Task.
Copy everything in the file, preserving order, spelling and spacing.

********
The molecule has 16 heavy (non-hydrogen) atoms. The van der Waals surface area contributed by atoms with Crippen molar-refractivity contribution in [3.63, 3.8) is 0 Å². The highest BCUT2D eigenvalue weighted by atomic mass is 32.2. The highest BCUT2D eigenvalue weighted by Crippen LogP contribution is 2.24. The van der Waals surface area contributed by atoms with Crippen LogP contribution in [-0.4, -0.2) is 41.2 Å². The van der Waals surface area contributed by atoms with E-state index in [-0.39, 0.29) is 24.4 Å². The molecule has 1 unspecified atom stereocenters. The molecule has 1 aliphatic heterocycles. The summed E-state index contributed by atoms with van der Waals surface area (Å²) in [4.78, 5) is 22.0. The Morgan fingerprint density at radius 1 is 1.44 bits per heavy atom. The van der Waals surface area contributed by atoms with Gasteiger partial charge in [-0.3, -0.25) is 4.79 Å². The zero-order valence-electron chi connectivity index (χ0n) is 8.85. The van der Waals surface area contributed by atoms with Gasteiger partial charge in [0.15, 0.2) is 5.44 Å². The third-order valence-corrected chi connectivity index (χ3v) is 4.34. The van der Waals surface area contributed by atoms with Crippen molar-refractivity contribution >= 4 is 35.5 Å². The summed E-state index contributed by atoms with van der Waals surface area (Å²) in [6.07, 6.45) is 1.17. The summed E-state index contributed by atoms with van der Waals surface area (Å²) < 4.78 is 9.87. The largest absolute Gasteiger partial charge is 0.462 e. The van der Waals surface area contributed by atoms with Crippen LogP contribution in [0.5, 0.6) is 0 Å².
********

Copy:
The molecule has 16 heavy (non-hydrogen) atoms. The van der Waals surface area contributed by atoms with Crippen molar-refractivity contribution in [3.63, 3.8) is 0 Å². The highest BCUT2D eigenvalue weighted by atomic mass is 32.2. The highest BCUT2D eigenvalue weighted by Crippen LogP contribution is 2.24. The van der Waals surface area contributed by atoms with Crippen LogP contribution in [-0.4, -0.2) is 41.2 Å². The van der Waals surface area contributed by atoms with E-state index in [-0.39, 0.29) is 24.4 Å². The molecule has 1 unspecified atom stereocenters. The molecule has 1 aliphatic heterocycles. The summed E-state index contributed by atoms with van der Waals surface area (Å²) in [4.78, 5) is 22.0. The Morgan fingerprint density at radius 1 is 1.44 bits per heavy atom. The van der Waals surface area contributed by atoms with Gasteiger partial charge in [-0.3, -0.25) is 4.79 Å². The zero-order valence-electron chi connectivity index (χ0n) is 8.85. The van der Waals surface area contributed by atoms with Gasteiger partial charge in [0.15, 0.2) is 5.44 Å². The third-order valence-corrected chi connectivity index (χ3v) is 4.34. The van der Waals surface area contributed by atoms with Crippen molar-refractivity contribution >= 4 is 35.5 Å². The summed E-state index contributed by atoms with van der Waals surface area (Å²) in [6.07, 6.45) is 1.17. The summed E-state index contributed by atoms with van der Waals surface area (Å²) < 4.78 is 9.87. The largest absolute Gasteiger partial charge is 0.462 e. The van der Waals surface area contributed by atoms with Crippen LogP contribution in [0.5, 0.6) is 0 Å².